The term scaffolding is generally used for the temporary structure used to support the concrete framework or more popularly for supporting the workmen during the construction (of brickwork, plastering, and painting or renewal or repainting of structures, etc.).
It comes under safety regulations on construction sites, and standards have been prescribed for its layout and use.
Safety- Safety is one of the benefits that scaffolding offers. Everyone wants to be safe wherever they work. Working in construction comes with a number of safety risks. Ladders are often not sufficient enough for working on a construction project, particularly on a large scale.Working from a height can be dangerous and scaffolding barriers such as netting and fencing can protect builders from falling.
Access- Scaffolding also provides workers with safe access to parts of the building they are working on. Constructing high-rise buildings means limited access from which to work and scaffolding allows workers to reach the areas they might struggle to access otherwise. Scaffolding can be constructed at a height in wood, fibre glass, or metal. Working at a height makes it much more flexible for construction workers to get the work done. Scaffolding is easy to construct and doesn't obstruct road access.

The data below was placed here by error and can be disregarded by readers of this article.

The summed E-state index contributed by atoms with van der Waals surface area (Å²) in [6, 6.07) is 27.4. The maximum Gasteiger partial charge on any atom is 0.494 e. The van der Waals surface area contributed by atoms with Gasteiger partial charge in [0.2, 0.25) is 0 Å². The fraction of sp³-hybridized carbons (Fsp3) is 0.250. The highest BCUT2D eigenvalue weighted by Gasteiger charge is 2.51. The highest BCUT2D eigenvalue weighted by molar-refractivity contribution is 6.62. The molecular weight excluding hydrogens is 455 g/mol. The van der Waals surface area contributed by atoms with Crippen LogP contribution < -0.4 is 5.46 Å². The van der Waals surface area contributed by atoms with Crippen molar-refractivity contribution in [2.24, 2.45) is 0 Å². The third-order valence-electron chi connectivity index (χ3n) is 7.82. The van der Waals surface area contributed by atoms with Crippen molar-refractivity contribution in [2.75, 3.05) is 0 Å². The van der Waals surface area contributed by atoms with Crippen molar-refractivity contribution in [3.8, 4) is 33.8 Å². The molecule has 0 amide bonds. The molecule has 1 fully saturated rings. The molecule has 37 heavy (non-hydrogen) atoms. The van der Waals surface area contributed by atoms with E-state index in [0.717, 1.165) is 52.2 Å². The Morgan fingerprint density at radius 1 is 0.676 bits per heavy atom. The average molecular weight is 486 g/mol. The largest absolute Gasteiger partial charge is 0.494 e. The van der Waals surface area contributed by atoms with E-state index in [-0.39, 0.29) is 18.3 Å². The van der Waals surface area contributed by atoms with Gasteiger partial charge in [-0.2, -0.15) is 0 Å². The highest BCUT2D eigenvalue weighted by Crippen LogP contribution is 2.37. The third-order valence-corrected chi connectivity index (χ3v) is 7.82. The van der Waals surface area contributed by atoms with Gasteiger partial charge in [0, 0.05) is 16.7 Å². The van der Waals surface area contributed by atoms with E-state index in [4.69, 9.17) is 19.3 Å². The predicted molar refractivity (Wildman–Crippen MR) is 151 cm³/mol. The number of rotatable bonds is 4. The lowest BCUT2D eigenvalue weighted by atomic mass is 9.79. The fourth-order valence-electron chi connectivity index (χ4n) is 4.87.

Position- Scaffolding not only allows workers to reach taller heights, it also provides a better position to work on walls, ceilings, outdoor spaces and windows. Scaffolding offers a sturdy, solid structure, so there are less risks than there would be with a ladder for example.
Efficiency- Working on a safe platform gives construction workers the peace of mind of safety in which to carry out their duties. This improves the efficiency of the work being completed as they can be easily made, manoeuvred and shaped to the size of the building.